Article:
One evening our guests get treated to an asado– a traditional Chilean dish consisting of meat cooked over an open fire. Chris Price, our manager at Chile West, lives in Coyhaique with his family, and he describes Asado Ramirez Style– his family’s asado– below.
“My best asado experiences are always with the family. We cook the lamb (cordero) ‘al asador’. This is generally a four hour process which takes place in my mother-in-laws wood shed; we call it our ‘quincho’. We’ll start the fire around noon or so to get a good bed of coals going. There is lots of smoke in the eyes, drinking of beer and red wine from the ‘La Seina’, which is the name my father-in-law gave to the bota bag (Seina is a particular color of a horse), and storytelling while watching the lamb cook slowly and the kids run around.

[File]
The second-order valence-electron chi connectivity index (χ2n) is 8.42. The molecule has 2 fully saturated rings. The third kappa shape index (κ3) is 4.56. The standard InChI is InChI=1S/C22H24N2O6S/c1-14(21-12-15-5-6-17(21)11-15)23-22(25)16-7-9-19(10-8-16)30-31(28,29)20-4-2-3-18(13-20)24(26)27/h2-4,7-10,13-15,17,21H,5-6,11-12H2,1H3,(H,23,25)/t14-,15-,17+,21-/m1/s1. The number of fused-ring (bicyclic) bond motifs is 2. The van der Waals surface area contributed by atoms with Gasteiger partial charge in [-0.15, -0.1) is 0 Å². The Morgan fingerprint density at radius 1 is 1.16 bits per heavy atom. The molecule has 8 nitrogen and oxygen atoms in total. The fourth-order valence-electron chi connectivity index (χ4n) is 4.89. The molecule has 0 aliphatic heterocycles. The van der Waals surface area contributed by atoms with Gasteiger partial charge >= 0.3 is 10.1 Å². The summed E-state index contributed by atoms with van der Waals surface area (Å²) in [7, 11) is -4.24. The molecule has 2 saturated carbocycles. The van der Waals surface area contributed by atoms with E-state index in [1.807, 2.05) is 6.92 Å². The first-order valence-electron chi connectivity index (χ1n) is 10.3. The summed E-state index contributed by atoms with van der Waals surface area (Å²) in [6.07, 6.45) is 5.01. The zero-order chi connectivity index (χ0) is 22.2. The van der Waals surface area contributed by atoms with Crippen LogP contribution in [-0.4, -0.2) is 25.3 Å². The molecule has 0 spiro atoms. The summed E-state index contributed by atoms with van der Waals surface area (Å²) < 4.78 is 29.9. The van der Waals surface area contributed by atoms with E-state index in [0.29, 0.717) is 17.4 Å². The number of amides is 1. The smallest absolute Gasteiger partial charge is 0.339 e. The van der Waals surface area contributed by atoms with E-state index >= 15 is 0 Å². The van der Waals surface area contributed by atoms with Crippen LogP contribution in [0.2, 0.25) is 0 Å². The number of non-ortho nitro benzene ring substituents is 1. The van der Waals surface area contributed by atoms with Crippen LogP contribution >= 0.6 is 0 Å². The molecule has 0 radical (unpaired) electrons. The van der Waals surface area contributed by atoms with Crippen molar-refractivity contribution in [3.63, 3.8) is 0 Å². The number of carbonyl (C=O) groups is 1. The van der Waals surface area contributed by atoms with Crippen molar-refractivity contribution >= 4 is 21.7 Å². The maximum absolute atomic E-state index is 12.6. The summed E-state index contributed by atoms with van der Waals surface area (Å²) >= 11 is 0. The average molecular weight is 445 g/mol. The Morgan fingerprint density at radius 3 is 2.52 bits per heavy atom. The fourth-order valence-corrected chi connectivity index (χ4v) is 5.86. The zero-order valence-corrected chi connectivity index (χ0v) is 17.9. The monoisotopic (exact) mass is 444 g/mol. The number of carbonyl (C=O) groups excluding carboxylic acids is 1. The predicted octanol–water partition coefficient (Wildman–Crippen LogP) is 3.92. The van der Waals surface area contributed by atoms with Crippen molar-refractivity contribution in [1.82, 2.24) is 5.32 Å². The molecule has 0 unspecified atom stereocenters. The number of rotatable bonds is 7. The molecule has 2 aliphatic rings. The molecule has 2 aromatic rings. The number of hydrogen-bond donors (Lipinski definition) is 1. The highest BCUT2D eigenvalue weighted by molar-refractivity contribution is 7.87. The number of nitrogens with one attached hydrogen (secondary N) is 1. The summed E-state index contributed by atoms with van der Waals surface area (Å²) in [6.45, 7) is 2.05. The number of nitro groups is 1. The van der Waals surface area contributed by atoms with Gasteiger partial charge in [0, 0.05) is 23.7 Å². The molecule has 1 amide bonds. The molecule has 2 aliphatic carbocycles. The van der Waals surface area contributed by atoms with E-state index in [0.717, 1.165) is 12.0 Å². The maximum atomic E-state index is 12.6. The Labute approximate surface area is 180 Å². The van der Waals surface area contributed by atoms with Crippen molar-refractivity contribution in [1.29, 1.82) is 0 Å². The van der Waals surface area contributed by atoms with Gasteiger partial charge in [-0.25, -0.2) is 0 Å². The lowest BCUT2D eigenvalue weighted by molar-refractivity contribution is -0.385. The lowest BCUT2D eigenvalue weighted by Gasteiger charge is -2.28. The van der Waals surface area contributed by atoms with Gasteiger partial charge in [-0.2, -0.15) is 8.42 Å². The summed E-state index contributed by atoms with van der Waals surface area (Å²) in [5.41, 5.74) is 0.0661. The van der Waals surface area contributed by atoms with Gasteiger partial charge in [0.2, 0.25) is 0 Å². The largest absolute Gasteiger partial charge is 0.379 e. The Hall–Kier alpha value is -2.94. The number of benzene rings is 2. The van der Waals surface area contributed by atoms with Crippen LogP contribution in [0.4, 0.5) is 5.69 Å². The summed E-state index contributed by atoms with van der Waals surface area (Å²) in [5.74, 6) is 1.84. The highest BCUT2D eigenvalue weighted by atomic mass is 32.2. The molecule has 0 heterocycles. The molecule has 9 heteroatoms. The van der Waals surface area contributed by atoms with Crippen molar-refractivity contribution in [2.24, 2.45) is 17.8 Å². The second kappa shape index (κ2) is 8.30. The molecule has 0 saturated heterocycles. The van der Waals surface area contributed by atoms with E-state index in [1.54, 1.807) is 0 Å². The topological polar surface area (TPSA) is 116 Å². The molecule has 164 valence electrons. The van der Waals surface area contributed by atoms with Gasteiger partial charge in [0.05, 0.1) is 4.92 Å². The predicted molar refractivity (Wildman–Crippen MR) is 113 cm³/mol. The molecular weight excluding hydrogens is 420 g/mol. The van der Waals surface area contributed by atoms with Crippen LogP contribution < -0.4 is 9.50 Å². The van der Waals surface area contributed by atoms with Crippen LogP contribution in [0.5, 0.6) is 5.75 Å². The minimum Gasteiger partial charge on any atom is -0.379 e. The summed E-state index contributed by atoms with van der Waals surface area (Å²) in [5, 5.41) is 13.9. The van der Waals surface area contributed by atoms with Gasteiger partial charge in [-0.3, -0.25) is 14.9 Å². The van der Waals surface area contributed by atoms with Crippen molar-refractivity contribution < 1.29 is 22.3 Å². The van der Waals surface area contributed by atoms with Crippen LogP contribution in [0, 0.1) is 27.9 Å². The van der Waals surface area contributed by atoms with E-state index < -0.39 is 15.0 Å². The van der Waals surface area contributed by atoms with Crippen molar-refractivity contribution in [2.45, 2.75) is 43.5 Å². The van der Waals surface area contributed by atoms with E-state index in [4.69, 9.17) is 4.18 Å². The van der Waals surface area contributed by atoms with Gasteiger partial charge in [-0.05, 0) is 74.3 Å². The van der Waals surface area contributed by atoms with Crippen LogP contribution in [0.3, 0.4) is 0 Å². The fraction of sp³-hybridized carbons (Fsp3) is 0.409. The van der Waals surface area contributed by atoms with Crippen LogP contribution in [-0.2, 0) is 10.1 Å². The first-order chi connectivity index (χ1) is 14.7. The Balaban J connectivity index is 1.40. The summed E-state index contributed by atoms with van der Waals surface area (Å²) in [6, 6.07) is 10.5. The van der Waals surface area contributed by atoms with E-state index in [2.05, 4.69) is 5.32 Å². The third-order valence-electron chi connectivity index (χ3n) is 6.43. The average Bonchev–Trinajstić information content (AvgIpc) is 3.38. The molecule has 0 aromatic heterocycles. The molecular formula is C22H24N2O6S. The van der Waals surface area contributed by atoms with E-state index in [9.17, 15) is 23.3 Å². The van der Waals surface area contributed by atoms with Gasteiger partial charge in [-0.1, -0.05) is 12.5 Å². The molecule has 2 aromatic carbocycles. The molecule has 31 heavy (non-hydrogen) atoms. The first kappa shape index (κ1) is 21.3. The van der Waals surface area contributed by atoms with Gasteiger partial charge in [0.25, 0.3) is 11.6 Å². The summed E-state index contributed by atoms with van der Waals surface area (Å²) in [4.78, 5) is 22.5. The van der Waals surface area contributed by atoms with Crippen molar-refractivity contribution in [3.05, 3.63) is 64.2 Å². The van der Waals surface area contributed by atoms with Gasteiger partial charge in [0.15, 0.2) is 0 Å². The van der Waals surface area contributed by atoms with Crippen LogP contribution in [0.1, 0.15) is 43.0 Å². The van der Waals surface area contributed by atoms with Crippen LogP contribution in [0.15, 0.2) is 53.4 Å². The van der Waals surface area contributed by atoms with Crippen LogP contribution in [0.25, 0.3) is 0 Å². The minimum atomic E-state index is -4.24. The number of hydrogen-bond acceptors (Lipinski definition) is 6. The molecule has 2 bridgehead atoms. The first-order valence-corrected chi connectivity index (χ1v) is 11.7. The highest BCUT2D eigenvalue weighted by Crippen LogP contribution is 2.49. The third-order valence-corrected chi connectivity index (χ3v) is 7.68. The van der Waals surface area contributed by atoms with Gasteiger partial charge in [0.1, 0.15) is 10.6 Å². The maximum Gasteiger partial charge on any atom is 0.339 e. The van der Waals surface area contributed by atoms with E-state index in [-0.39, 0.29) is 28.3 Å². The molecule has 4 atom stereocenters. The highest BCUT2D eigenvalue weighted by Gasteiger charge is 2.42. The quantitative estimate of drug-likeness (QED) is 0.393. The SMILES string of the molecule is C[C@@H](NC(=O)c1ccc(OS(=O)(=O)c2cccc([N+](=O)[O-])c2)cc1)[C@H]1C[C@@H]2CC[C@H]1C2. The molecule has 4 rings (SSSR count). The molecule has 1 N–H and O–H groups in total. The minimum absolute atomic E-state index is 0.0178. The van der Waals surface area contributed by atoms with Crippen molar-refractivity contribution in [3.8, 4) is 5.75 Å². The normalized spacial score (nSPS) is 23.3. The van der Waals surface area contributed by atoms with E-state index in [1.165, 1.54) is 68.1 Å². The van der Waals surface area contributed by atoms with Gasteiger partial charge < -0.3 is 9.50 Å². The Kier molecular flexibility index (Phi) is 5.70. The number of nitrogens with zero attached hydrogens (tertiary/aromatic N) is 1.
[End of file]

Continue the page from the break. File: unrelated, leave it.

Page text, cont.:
When the lamb is finished cooking we like to eat in the wood shed keeping the meat close to the coals so that it stays hot. The idea is to cut off your own piece of meat as needed.
Accompanying the lamb is boiled potatoes, different salads such as sliced cucumbers, lettuce dressed with oil and lemon juice, ‘ensalada Chilena’ (which is julienned tomatoes and onions dressed with salt, cilantro, oil and lemon juice), potato salad and sopapillas (fried bread) with pebre and more red wine.
We never can eat all of the lamb so we usually take naps and then reheat the leftovers for another feast in the evening. Of course, nothing goes with lamb asado like red wine…”